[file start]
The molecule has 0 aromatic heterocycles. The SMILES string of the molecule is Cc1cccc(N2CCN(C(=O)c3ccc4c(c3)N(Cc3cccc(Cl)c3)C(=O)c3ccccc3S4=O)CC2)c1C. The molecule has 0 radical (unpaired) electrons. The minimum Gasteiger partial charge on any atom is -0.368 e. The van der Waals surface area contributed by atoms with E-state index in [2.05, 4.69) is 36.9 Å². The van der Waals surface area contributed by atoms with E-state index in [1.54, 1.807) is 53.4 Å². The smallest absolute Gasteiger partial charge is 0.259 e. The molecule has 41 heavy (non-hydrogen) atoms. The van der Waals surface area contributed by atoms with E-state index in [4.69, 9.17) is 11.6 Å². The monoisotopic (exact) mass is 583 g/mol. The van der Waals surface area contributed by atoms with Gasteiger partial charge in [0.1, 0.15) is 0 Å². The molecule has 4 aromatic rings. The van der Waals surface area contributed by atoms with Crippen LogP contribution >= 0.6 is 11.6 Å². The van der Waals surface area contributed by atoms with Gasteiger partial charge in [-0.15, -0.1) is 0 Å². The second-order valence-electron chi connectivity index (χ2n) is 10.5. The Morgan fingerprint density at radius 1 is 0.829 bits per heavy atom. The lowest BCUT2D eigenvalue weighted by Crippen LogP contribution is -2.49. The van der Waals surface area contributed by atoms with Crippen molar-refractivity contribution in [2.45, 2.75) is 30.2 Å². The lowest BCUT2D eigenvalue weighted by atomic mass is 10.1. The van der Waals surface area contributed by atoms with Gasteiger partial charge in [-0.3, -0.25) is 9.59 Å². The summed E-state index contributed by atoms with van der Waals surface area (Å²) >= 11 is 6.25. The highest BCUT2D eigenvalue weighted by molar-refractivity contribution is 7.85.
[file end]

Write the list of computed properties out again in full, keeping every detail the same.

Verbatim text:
The molecule has 0 aromatic heterocycles. The SMILES string of the molecule is Cc1cccc(N2CCN(C(=O)c3ccc4c(c3)N(Cc3cccc(Cl)c3)C(=O)c3ccccc3S4=O)CC2)c1C. The molecule has 0 radical (unpaired) electrons. The minimum Gasteiger partial charge on any atom is -0.368 e. The van der Waals surface area contributed by atoms with E-state index in [2.05, 4.69) is 36.9 Å². The van der Waals surface area contributed by atoms with E-state index in [1.54, 1.807) is 53.4 Å². The smallest absolute Gasteiger partial charge is 0.259 e. The molecule has 41 heavy (non-hydrogen) atoms. The van der Waals surface area contributed by atoms with E-state index in [4.69, 9.17) is 11.6 Å². The monoisotopic (exact) mass is 583 g/mol. The van der Waals surface area contributed by atoms with Gasteiger partial charge in [0.1, 0.15) is 0 Å². The molecule has 4 aromatic rings. The van der Waals surface area contributed by atoms with Crippen LogP contribution >= 0.6 is 11.6 Å². The van der Waals surface area contributed by atoms with Gasteiger partial charge in [-0.15, -0.1) is 0 Å². The second-order valence-electron chi connectivity index (χ2n) is 10.5. The Morgan fingerprint density at radius 1 is 0.829 bits per heavy atom. The lowest BCUT2D eigenvalue weighted by Crippen LogP contribution is -2.49. The van der Waals surface area contributed by atoms with Crippen molar-refractivity contribution in [2.45, 2.75) is 30.2 Å². The lowest BCUT2D eigenvalue weighted by atomic mass is 10.1. The van der Waals surface area contributed by atoms with Gasteiger partial charge in [-0.3, -0.25) is 9.59 Å². The summed E-state index contributed by atoms with van der Waals surface area (Å²) >= 11 is 6.25. The highest BCUT2D eigenvalue weighted by molar-refractivity contribution is 7.85.